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11.10.9.8.7.6.5.4.3.2.1

=831600. 1.2x1.2.3.4 2. How many different numbers can be made of the following digits ; 1, 2, 2, 7, 7, 7, 5, 5, 5, 5 ?

Ans. 12600. 3. How many permutations may be made of the letters in the word “examination."

Ans. 4989600. Theorem 3. The number of combinations that can be formed out of (n) things, taken two and two together, is i{n.(n · 1)};

(-1):(12) when taken three and three together

1.2.3 Now since each combination ab admits of two permutations, .. when the quantities are taken two at a time, there will be 1.2 times as many permutations as combinations. Now by Theorem 1, the number of permutations of (n) things, taken two at a time, =n.(n-1); hence the number of permutations = 1.2 times the number of combinations; .. the number of combinations 7.(n-1)

1.2 Again, by Theorem 1, there are n.(n-1).(n - 2) permutations in (n) things, taken three at a time ; but each combination of 3 things admits of 1.2.3 permutations, .'. n.(n-1).(n--2) = 1.2.3 times the number of combinations, i. e. the number of combiną.

7.(n-1). (m2) tions

By following the same method, it ap

1.2.3 pears that the number of permutations of (n) quantities, taken (r) at a time,=n(n-1).(n-2)...(n-r+1). Also each combination of (r) things admits of 1.3.3.4. ...r permutations ; : the number of

.. permutations = 1.2.3.... times the number of combinations ; hence the number of combinations in (n) quantities, taking r of them at a time,

n.(n-1).(n-2)....(n-r+1).
-- •—

1.2.3. Theorem 4. The total number of combinations which can be formed of (n) things taken, one at a time, two at a time, &c. = 21-1.

First let the quantities be taken one at a time, then the number of combinations is ...nn. If taken two at a time, the number is -1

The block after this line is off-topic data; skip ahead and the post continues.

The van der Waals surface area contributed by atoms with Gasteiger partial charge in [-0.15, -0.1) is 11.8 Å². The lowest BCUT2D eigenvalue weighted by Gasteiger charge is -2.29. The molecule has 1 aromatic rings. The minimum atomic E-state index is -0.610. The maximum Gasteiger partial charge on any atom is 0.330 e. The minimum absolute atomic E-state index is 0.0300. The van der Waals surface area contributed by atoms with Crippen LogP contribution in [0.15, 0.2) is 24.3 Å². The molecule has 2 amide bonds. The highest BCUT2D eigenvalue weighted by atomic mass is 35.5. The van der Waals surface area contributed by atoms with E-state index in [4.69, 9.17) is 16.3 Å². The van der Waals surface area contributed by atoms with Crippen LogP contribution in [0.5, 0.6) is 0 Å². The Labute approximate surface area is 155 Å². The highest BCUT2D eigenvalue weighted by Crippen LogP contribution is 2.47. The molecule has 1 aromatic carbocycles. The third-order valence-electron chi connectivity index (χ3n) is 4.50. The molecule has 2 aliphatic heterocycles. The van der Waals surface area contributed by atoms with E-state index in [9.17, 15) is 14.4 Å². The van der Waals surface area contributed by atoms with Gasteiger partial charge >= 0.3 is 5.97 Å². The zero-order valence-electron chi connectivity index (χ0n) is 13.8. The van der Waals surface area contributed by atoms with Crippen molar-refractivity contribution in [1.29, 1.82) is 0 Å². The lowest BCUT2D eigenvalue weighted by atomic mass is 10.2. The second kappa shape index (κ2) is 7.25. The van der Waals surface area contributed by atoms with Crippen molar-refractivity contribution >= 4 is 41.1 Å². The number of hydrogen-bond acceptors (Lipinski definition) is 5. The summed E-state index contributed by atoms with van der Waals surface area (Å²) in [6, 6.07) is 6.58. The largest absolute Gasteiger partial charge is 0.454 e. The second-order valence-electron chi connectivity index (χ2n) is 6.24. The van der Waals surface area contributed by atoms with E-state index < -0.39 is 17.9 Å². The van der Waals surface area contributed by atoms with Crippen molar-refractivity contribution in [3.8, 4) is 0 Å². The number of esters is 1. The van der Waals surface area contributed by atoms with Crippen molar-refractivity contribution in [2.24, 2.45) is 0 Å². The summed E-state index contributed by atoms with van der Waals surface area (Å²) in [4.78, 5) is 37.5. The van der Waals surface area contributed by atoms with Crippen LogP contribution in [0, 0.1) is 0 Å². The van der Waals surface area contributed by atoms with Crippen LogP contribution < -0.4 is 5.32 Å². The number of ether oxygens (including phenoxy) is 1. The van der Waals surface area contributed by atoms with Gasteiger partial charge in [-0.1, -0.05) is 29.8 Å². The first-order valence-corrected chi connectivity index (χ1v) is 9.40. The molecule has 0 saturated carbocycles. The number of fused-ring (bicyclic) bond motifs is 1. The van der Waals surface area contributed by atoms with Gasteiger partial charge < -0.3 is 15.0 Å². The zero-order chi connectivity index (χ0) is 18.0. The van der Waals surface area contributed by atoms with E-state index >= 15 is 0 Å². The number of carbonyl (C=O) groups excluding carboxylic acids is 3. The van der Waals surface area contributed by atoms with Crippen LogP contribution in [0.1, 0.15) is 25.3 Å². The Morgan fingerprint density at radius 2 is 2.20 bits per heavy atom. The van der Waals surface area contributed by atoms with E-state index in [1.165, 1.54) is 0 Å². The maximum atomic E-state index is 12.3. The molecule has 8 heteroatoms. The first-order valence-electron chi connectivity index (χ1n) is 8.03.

(n-1). (1-2) If taken 3 at a time, the number is n. 2

1.2.3

(1-1).(n-2)/(-3) If taken four at a time, the number is n.

1.2.3.4 ... the total number an+ n.(n-1) %.(n-1).(7-9)

+-&c. 1.2

1.2.3 =(1+1)"—1=2" — 1.

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On Logarithms. 123. Logarithms are the powers to which a given number must be raised, in order to become equal to other given numbers.

We know that 10=10, 10=100, 103 1000, &c.; therefore, if 10 were the given number, 1, 2, 3, &c. are the powers to which 10 must be raised, in order to become equal to 10, 100, 1000, &c. Now, suppose it were required to find a number (é) such, that 10 =5; it is evident that is not so great as 1, because 10 = 10:

} 13 suppose is, then 10 =100% = a number less than 5.

a more than or .666666; but if x were = .69897, then 10- 2 very nearly; this number .69897 is the log. of 5. It is likewise found that 10.30

3

.. x is

.301030

10.477121 10.698970

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1.94139211, &c. i. e. .301030 is the log. of 2; .477121 is the log. of 3; .698970 is the log. of 5, and 1.041392 is the log. of 11, &c.

Since 10 is the base of our present system of arithmetic, the same number has been chosen for the base of the logarithmic system now in use. It is evident that any